The surface has denuded, with replacement by a brisk underlying inflammatory process
The stroma is cellular due to numerous fairly discrete epithlelioid granulomas with touton giant cells (arrow); lymphocytes and eosinophils are also numerous
A mere remnant of the surface urothelium is seen along the top left. Underlying it is an inflammatory process with epithelioid granulomas and lymphocytes
Giant cells, foamy macrophages and lymphocytes comprise the inflammatory reaction
The stroma contains reactive fibroblasts and plasma cells and lymphocytes.
Of the estimated 68,000 new cases of bladder cancer in the USA in 2008, the majority are in situ or non-muscle-invasive tumors, over half of which can be effectively treatable by bacillus Calmette-Guérin (BCG). Patients with carcinoma in situ (CIS) treated with intravesical BCG plus interferon have a 60% to 70% chance of a complete and durable response if they were never treated with BCG.
BCG is an immunotherapy in which the response is driven both in the bladder and in peripheral circulation, with the production of IL-2, IFN-γ, IL-12 and IL-18 among other cytokines. The net effect of chemokine signals is an escalating recruitment of monocytic and granulocytic leukocytes into the bladder with each successive weekly BCG instillation.
In general, maintenance BCG of at least 2 cycles beyond the 6-week induction course is required to demonstrate an improvement in recurrence-free survival over induction alone.
A large study compared weekly BCG induction for 6 weeks (+) or (-) 3 weekly instillations at the 3rd and 6th month, and then every 6 months for up to 3 years (Lamm). Estimated median recurrence-free survival showed 35.7 months in the induction-only arm and 76.8 months in the maintenance arm. Overall 5-year survival was 78% in the induction-only arm and 83% in the maintenance arm.
Overall, approximately 30% to 40% of patients do not respond to BCG therapy and are considered "refractile". There are no predictors of which patients are more likely to fail this treatment. What constitutes BCG therapy failure is a matter of debate. By strict definition, any tumor recurrence of tumor after BCG therapy can be termed a BCG failure but not all failures under this definition have a similar prognosis. One good definition is that disease is defined as BCG refractory if there is persistent disease despite 6 months of initial BCG therapy (that may include either maintenance or re-treatment at 3 months secondary to persistent or recurrent disease). This category includes any progression in stage or grade by 3 months after the first cycle of BCG (Martin).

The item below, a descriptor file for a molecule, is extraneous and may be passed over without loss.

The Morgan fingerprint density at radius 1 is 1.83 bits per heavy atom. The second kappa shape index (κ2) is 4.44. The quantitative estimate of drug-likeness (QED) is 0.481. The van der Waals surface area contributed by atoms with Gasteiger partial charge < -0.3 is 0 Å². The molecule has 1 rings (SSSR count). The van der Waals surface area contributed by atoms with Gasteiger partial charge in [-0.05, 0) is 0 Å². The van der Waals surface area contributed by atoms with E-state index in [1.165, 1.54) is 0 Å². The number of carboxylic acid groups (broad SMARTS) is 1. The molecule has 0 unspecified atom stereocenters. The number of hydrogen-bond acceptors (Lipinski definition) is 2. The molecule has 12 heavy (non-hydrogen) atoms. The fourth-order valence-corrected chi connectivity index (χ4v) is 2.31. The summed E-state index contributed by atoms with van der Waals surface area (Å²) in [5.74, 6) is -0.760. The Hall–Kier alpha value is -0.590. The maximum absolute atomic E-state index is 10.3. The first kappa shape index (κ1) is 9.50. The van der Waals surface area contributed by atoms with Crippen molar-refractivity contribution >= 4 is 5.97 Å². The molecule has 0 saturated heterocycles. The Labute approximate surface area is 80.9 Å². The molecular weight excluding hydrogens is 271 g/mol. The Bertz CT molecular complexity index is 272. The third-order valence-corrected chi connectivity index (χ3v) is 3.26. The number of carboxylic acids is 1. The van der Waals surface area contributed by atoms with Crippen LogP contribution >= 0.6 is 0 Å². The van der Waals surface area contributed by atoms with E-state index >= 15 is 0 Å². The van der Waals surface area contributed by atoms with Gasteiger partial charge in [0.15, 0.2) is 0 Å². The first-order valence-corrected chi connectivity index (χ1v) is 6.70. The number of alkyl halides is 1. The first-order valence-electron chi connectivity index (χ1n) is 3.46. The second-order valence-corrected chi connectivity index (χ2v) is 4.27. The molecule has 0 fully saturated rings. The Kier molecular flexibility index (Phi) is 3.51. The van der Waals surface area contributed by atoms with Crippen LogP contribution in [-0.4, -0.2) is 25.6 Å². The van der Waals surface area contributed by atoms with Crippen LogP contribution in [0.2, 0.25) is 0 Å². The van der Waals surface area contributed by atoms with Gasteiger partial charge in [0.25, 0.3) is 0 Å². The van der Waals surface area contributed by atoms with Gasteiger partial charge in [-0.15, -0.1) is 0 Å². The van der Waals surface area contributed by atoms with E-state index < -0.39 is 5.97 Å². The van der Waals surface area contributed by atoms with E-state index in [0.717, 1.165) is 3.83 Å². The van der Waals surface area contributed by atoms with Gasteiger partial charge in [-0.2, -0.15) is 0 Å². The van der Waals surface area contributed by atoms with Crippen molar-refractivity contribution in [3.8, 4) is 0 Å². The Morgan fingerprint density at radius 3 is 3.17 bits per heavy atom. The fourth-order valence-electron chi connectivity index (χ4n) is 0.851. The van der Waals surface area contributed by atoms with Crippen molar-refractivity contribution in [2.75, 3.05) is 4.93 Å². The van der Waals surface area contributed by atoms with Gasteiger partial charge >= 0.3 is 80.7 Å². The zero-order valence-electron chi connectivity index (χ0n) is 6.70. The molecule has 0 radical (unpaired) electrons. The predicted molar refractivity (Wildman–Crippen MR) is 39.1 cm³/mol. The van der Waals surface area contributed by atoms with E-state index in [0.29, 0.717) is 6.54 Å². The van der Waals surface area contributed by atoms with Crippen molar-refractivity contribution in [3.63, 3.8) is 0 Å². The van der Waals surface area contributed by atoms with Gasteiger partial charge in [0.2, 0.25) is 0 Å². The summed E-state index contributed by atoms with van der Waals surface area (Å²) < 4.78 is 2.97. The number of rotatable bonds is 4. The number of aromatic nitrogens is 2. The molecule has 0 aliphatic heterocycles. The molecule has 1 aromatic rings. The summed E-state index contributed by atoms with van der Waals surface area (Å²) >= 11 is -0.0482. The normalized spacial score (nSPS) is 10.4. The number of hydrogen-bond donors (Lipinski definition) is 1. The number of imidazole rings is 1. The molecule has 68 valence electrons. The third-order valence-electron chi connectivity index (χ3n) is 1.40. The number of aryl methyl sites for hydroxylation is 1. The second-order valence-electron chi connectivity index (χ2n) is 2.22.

Grossman HB, et al. Bacillus calmette-guérin failures and beyond: contemporary management of non-muscle-invasive bladder cancer. Rev Urol. 2008 Fall;10(4):281-9.
Lamm DL, Blumenstein BA, Crissman JD, et al. Maintenance bacillus Calmette-Guerin immunotherapy for recurrent TA, T1 and carcinoma in situ transitional cell carcinoma of the bladder: a randomized Southwest Oncology Group Study. J Urol. 2000;163(4):1124-1129.
Martin FM, Kama AM. Definition and management of patients with bladder cancer who fail BCG therapy. Expert Review of Anticancer Therapy 9.6 (June 2009): p815(6).